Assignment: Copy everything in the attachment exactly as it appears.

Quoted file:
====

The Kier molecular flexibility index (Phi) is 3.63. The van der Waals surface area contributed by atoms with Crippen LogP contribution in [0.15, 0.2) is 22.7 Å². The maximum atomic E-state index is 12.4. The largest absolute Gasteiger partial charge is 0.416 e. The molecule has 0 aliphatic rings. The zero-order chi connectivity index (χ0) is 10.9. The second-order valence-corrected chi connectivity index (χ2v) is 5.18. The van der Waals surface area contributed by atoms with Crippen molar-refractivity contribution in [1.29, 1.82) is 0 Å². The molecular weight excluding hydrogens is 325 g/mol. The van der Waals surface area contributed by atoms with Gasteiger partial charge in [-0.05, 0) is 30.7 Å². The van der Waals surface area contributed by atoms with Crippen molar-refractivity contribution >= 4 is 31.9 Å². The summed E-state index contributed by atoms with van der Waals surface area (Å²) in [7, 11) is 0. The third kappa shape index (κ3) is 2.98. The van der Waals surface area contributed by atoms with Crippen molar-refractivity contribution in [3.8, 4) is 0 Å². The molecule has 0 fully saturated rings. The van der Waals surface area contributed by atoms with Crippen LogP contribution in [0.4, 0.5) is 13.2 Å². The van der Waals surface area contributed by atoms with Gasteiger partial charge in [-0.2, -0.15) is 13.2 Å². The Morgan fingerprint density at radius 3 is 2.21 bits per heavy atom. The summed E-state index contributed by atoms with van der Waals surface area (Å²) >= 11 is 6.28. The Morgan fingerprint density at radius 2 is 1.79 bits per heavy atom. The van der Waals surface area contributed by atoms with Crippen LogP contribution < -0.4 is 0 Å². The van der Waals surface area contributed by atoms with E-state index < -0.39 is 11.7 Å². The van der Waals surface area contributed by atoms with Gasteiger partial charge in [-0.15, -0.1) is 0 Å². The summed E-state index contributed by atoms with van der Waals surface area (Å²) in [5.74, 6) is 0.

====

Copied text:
The Kier molecular flexibility index (Phi) is 3.63. The van der Waals surface area contributed by atoms with Crippen LogP contribution in [0.15, 0.2) is 22.7 Å². The maximum atomic E-state index is 12.4. The largest absolute Gasteiger partial charge is 0.416 e. The molecule has 0 aliphatic rings. The zero-order chi connectivity index (χ0) is 10.9. The second-order valence-corrected chi connectivity index (χ2v) is 5.18. The van der Waals surface area contributed by atoms with Crippen molar-refractivity contribution in [1.29, 1.82) is 0 Å². The molecular weight excluding hydrogens is 325 g/mol. The van der Waals surface area contributed by atoms with Gasteiger partial charge in [-0.05, 0) is 30.7 Å². The van der Waals surface area contributed by atoms with Crippen molar-refractivity contribution >= 4 is 31.9 Å². The summed E-state index contributed by atoms with van der Waals surface area (Å²) in [7, 11) is 0. The third kappa shape index (κ3) is 2.98. The van der Waals surface area contributed by atoms with Crippen molar-refractivity contribution in [3.8, 4) is 0 Å². The molecule has 0 fully saturated rings. The van der Waals surface area contributed by atoms with Crippen LogP contribution in [0.4, 0.5) is 13.2 Å². The van der Waals surface area contributed by atoms with Gasteiger partial charge in [-0.2, -0.15) is 13.2 Å². The Morgan fingerprint density at radius 3 is 2.21 bits per heavy atom. The summed E-state index contributed by atoms with van der Waals surface area (Å²) >= 11 is 6.28. The Morgan fingerprint density at radius 2 is 1.79 bits per heavy atom. The van der Waals surface area contributed by atoms with Crippen LogP contribution < -0.4 is 0 Å². The van der Waals surface area contributed by atoms with E-state index < -0.39 is 11.7 Å². The van der Waals surface area contributed by atoms with Gasteiger partial charge in [-0.15, -0.1) is 0 Å². The summed E-state index contributed by atoms with van der Waals surface area (Å²) in [5.74, 6) is 0.